The material footprint indicator is based on two components:
· domestic extraction of materials, by material group, as reported to Eurostat
· estimates of raw material equivalents (RMEs) for imports and exports.
The term ‘RME’ indicates the full accounting for resources extracted to produce final products. While, for domestic extraction RMEs equal domestic material extraction, RMEs need to be estimated for imports to the EU of raw materials, and semi- and finished products.
The difference in the calculations, compared with the more well-known domestic material consumption (DMC) is that the material footprint includes all materials needed to produce the products imported into the EU, while the DMC only includes the weight of imports when these cross the EU border. The material footprint, therefore, is more comprehensive in revealing the actual materials used by EU citizens. For example, in 2019, imports make up 27% of DMC, while they make up 53% of the material footprint.
The Eurostat-derived data is described in Eurostat (2021).
For country data, gap filling was performed for (1) missing values at the start or end of time series, where the value was assumed equal to the first available value; and (2) missing values between reported values, calculated by extrapolation.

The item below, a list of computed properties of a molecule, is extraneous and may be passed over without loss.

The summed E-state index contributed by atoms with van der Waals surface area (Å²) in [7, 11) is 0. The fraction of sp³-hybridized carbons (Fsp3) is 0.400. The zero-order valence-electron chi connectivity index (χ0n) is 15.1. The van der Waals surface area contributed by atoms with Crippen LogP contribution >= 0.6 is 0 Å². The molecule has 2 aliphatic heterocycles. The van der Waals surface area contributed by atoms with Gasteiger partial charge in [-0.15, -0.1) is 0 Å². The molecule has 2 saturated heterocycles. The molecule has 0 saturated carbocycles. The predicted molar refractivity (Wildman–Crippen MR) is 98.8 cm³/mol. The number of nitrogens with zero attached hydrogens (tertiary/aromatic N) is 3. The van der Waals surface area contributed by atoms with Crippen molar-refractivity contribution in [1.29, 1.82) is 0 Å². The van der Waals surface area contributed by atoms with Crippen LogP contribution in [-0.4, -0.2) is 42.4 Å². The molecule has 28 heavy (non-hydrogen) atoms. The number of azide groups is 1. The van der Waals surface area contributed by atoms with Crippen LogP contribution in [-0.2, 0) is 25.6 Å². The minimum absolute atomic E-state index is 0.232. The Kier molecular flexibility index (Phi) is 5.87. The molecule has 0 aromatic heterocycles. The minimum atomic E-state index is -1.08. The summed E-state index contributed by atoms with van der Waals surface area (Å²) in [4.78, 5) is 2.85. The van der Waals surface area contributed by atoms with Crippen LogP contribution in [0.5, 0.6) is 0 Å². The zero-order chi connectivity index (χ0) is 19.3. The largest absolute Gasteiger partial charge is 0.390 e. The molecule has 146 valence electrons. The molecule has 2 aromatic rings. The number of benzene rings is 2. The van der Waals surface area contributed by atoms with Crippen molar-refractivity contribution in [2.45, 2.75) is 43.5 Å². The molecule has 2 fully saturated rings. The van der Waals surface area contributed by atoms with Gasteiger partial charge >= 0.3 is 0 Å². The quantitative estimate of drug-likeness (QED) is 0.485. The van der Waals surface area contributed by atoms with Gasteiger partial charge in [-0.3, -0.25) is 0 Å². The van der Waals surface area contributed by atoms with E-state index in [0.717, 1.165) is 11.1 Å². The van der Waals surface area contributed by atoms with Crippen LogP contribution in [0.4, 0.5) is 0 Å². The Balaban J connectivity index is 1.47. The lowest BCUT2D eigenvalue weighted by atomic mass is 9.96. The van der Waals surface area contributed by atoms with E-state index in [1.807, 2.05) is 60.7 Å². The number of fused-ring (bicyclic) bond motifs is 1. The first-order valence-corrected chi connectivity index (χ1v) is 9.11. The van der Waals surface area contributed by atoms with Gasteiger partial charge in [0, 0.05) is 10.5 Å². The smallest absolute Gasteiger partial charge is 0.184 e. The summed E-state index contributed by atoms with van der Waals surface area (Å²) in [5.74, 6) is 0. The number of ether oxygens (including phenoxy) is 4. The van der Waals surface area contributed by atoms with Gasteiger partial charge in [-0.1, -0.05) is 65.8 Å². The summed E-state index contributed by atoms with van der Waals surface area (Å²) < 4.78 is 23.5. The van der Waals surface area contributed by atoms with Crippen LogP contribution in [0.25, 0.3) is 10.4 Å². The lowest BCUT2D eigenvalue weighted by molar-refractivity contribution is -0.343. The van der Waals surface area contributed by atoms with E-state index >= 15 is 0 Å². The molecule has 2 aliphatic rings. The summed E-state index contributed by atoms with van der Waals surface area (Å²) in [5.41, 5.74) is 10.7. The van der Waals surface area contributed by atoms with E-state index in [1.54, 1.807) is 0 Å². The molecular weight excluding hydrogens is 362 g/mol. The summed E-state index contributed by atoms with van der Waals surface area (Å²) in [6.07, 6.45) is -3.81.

The European Green Deal explicitly calls for a decoupling of economic growth from resource extraction, which translates into continuously decreasing resource consumption in a growing economy. The material footprint accounts for a life cycle approach to material extraction, accounting not only for the weight of materials imported/exported to the EU, but also for the materials needed to produce these imports/exports. The footprint provides a fuller picture of the resources needed to satisfy EU demand.
The Eighth Environment Action Programme (8th EAP) includes an aim to significantly decrease the Union’s material footprint (Article 3.s.). This indicator is likely to be a headline indicator for monitoring progress towards achieving the aims of the 8th EAP. It will mainly help by monitoring progress towards achieving by 2030 aspects of the 8th EAP priority objective set out in Article 2.2.a: ‘advancing towards a well-being economy that gives back to the planet more than it takes and accelerating the transition to a non-toxic circular economy, where growth is regenerative, resources are used efficiently and sustainably, and the waste hierarchy is applied’.
No uncertainties have been specified.